The FDIC will support study tours, long term secondments, and technical assistance for foreign counterparts that serve to strengthen bank supervision and regulation, and promote the adoption of sound deposit insurance and resolution frameworks.  The FDIC will continue to promote the adoption of sound bank supervisory principles and practices in the Americas by providing subject matter experts as instructors for ASBA-sponsored training, ASBA- led research and guidance initiatives, and the ASBA secondment program.

The FDIC will support the IMF and World Bank in their Financial Sector Assessment Program (FSAP) and Reports on the Observance of Standards and Codes as subject matter experts for deposit insurance program reviews and resolution-related matters.  The FDIC will work with the FSB in the development of an assessment methodology for the Key Attributes.

Human Resources (staffing and training):  Available resources include an international affairs team dedicated to promoting the adoption of sound bank supervision and deposit insurance principles and coordinating the FDIC’s global outreach and technical assistance programs, as well as a core staff focused upon cross-border resolution matters, each supplemented by other subject matter experts within the FDIC to support technical assistance missions overseas and study tour visits in the United States.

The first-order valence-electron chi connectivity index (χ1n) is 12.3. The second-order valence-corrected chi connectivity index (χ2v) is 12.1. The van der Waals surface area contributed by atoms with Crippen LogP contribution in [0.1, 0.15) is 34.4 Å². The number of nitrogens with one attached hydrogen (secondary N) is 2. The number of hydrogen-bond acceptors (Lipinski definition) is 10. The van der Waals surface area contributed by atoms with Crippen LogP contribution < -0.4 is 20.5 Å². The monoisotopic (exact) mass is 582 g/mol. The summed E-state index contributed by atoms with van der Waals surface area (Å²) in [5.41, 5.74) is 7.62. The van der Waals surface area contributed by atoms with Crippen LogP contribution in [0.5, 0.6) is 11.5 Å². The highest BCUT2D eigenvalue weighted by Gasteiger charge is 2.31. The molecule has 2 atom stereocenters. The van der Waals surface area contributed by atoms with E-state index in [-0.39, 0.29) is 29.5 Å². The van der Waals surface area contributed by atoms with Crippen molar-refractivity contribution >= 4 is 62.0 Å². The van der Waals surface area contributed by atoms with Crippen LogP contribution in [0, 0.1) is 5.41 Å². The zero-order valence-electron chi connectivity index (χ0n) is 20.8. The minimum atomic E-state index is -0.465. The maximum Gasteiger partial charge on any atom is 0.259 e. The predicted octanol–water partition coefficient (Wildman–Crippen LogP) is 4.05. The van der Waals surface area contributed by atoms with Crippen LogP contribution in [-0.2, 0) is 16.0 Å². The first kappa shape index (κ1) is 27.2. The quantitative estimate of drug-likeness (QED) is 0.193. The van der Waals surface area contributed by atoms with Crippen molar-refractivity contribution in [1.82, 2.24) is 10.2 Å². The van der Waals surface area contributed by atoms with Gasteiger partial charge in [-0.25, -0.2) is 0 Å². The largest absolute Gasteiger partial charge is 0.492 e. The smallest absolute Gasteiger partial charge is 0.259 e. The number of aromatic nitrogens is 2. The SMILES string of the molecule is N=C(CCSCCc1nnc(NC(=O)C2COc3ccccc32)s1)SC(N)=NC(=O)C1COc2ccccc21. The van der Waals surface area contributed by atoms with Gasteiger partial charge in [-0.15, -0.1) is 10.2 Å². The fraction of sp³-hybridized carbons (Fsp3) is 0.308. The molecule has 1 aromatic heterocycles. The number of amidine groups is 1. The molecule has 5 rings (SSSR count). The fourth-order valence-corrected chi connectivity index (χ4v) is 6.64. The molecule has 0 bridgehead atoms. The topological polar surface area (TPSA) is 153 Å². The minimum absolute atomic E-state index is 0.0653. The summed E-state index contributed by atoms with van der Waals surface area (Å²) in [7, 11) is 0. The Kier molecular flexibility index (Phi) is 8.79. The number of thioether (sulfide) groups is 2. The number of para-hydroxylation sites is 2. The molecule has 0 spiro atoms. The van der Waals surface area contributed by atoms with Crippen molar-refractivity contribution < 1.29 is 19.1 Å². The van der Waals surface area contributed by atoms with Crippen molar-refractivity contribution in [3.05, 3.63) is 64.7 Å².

Information Technology:  Information about international governmental bank regulatory and deposit insurance agencies and activities, as well as the FDIC’s international outreach program, is communicated through the FDIC’s external website.  

Verification and Validation